After yesterday’s preparations, time for the Street Market itself.
And yes, it was a ‘making your own fun’ kind of a day. “May Bank Holiday weekend? Oh, you’ll want that to be cold and rainy then?” Ah well, we enjoyed it anyway, here on the corner of Granby Street and Ducie Street in Liverpool 8.
Granby 4 Streets Market, this morning on Ducie Street.
And full of curious characters.
Oh and here are Theresa and Eleanor from the Community Land Trust too!
Beatlife get the drumming started.
Always feels like the Markets are really getting going for the year when this happens.
Power supplies are fine this time so there’s hot food. We’re all going to need it.
And is there an election on or something?
Meanwhile the shopping continues. Our most travelled customer.
Travels from London to visit friends and family here. Every time there’s a 4 Streets Market.
One of them’s come here.
With Community Land Trust architects Assemble.
Planning to make another one ‘live’ during the market.
From gathered up debris from Cairns Street itself.
All the stuff’s here.
But in the end it’s too wet to do the work.
Still the mantlepiece attracts some mugs, just like one would in your house.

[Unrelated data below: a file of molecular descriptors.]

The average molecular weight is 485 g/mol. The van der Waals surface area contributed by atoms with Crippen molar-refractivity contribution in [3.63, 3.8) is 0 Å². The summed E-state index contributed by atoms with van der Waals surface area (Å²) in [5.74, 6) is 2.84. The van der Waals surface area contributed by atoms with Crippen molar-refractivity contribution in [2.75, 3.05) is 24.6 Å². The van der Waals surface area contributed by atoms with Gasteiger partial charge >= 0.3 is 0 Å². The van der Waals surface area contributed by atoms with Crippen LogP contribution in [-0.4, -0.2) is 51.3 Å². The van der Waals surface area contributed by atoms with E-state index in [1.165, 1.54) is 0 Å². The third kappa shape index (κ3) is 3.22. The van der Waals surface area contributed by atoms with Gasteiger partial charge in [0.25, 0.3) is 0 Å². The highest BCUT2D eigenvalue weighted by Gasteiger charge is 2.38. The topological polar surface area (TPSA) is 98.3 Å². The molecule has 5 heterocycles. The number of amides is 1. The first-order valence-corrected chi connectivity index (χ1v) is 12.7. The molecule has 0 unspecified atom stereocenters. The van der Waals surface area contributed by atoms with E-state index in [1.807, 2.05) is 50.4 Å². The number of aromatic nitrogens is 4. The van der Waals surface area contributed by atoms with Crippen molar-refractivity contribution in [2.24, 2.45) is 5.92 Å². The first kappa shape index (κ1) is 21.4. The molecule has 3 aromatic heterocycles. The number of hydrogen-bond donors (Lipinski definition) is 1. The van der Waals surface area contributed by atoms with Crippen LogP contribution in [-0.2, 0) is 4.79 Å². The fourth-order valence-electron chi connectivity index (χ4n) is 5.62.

In between the raindrops the shopping continues.
Screen printing too, from Hannah and her dad.
Eleanor steps up for a go at it.
And produces her own Granby 4 Streets bag!
There are toys for the children.
But soon the rain sets in for good, even on market organisers Joe and Theresa who’d hoped for better.
Still, there’s that hot food I mentioned to kepp us all warm.
And soon there’ll be words of wisdom.
From Writing on the Wall.
These have been running story telling and writing sessions for the Community Land Trust over the past six weeks, called ‘What’s your Granby Story?’ – part of beginning to put together ideas for the ‘Four Corners Project’ on the corners of Granby Street and Cairns Street.
Stories of growing up in Granby.
Of being here now.
There is a powerfully beautiful poem from Hazel Tilley of Cairns Street read out, about years of ‘being told how to live.’
After which market organiser Joe Farrag gets everyone to turn round and wave for the camera and to all of you reading this!
Which they do very happily.
As well as pose in front of the delightful mantlepiece.
As the stories and poetry continue.
From everyone at Writing on the Wall.
Including Maria O’Reilly.
A great privilege to hear Maria reading her poem for her departed friend. ‘Daylight come and I wanna go home.’
And do you know? A moment was created there.
It was cold, the rain was pouring down and the corner of Granby Street and Ducie Street wasn’t the most obvious place to stand on such a day. But I don’t think any one of us would have wanted to be anywhere else on Earth for a few minutes there. We were all in Granby time. Stood there with everyone who has gone and all the new people who will soon arrive. Standing on the corner of Granby’s future.
I’m glad I was there.